I mentioned Danks in the main piece as a potential bad contract that could be on the move. The White Sox likely will try to unload him, and I even mention that a straight swap isn't likely. It's an outside the box move, but Jackson wasn't awful with the Sox and it's possible they believe that they could get him back where he was.
    From the Sox perspective, if you can ditch Danks (and the extra $6m on his contract), get a starting pitcher that you think can be at least as good as Danks was (and he's been bad since 2012), and a moderate prospect like Bruno, it's totally worth exploring.
    And as for dissing the Sox rebuild style, it's cool if you don't want to go full rebuild. I like the way the Cubs have gone about their rebuild, but there are other ways to do it too. The problem is that the White Sox have limited ability to aquire good, young, talent to help them compete long term.

  • In reply to Ryan Davis:

    Lets get back to the Jackson point. I assume he has cleared waivers; do you think there is a reason why nobody claimed him? Like he isn't worth anything, certainly not $11 million a year?

    How does ditching Danks money help if you have to pick up Jackson money? Danks is still recovering from an injury; what is Jackson's excuse? An excuse that neither Bosio nor Coop could fix?

    Apparently, the Sox didn't have any problem acquiring Carlos Rondon. But, instead of going for a twopeat on the tank (to be distinguished from the Cub at least threepeat) they have someone who is already in AAA and probably will be up this season. Cubs are now only talking about players drafted under Hendry.

    As I said before, let's see if the Cubs Way actually results in a ML contender, which it hasn't yet, and nobody seems to say will before 2017. The goal is NOT improving the minor league roster, but what happens on the ML level. The minor league roster may be a means to that goal, but your analysis seems to be that the only goal is to acquire lower level minor league talent. Plenty of other teams are also doing that, and not all of them are going to win the 2017 World Series. Ask Tampa. At least they have the excuse of a tougher division.

  • In reply to jack:

    How does ditching Danks money help if you have to pick up Jackson money?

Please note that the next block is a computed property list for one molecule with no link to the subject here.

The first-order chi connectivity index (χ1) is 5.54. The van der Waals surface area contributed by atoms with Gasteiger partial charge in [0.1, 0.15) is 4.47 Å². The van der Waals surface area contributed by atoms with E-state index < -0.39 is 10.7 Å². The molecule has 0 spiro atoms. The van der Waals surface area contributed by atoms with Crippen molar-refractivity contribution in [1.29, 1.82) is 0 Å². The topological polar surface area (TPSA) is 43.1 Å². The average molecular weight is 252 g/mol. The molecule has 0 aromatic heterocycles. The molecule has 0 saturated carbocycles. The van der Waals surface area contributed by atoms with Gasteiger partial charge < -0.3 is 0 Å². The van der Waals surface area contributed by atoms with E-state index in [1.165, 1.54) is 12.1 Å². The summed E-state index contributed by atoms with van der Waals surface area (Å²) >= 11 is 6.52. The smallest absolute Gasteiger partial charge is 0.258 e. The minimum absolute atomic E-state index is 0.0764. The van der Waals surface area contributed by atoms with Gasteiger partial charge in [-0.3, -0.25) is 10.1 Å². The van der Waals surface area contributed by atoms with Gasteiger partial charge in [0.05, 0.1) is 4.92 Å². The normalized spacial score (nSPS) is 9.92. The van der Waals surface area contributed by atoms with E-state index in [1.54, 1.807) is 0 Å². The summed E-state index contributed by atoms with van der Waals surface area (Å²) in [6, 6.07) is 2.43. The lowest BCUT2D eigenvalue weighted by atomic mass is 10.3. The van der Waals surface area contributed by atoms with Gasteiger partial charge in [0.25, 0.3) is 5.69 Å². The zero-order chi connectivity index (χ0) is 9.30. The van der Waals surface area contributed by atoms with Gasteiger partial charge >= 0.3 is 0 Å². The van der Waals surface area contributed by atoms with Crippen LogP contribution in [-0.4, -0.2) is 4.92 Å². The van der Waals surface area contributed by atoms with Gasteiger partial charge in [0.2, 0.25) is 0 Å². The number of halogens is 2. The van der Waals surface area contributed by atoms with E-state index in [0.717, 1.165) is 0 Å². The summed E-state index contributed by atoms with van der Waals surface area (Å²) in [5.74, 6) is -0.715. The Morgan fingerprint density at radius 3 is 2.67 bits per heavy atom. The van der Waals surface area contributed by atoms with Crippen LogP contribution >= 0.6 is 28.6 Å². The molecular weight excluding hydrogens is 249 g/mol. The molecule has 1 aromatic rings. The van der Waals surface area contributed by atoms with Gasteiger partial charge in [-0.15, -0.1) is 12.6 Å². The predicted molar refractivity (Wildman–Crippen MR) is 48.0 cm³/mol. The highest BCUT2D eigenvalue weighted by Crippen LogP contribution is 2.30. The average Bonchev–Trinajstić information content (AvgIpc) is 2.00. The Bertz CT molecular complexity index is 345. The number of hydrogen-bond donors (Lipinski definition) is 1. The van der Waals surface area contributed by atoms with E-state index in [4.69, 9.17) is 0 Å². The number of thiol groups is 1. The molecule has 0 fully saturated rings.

They could save some money.

    Danks is still recovering from an injury; what is Jackson's excuse?
    Danks was recovering from an injury in 2013 that he sustained in 2012. If he's still recovering, then they should want to unload him even more.

    The goal is NOT improving the minor league roster, but what happens on the ML level.
    True, but improving the minor leagues is the best way to get better talent to the major leagues. It's very hard to continually improve the major league roster without improving the minor leagues first.

    As I said before, let's see if the Cubs Way actually results in a ML contender, which it hasn't yet, and nobody seems to say will before 2017.
    Many believe the Cubs could be competitive as soon as next year, and compete for playoff spots in 2016.

    but your analysis seems to be that the only goal is to acquire lower level minor league talent.
    I simply think that the White Sox plan of not acquiring a decent amount of young, quality talent, doesn't really jive with what they have going on with the major league roster. With ridiculous seasons out of Abreu and Sale, they're still several games under .500. Outside of Rodon, where is the help coming from next season? Trade for a good player? Would help to have some prospects. Good luck with that plan.

  • In reply to Ryan Davis:

    You are still evading the question, which I'll state in bold Why would anyone want to pick up Jackson? Especially the Sox?

    Rick Hahn says that he is interested in trades that will help now or improve the team in the future. How does Jackson help that?

    Steve Stone says the Sox need left handed hitters and a bullpen. How does Jackson help that?

    How does incurring $22 million in dead money obligations help in any event?

    And if Daniks is so crippled, why would the Cubs want him?

    Let's face it---Jackson is doing exactly what Theo paid him $53 million to do--help them lose. See my comment to the benching Arrieta topic.

    Can your beating around the bush refute any of that? You still haven't explained why Jackson has not been picked up on a waiver claim. I told you why.

    When people used to play hot stove league on the radio, the response was always "why would the other team make that trade?" Apparently while that doesn't go on on the radio any more, bloggers seem stuck in the rut of not answering that.

  • In reply to jack:

    You've still answered my question, why does a White Sox fan spend so much f'ing time commenting on a ton of ChicagoNow Cubs blogs?

    We get it, you're obsessed with Edwin Jackson and you view it as the ultimate failure and a sign that the Cubs can never succeed because Theo screwed up so royally by signing him. Do you have an Edwin Jackson Google Alert or something?

    I've seen a lot of your comments over the season and they're all fairly obnoxious. You poke holes in every f'ing thing that anyone writes. You take everything literally, you seem to have no sense of humor. You must be a real pleasure to be around in real life.

Leave a comment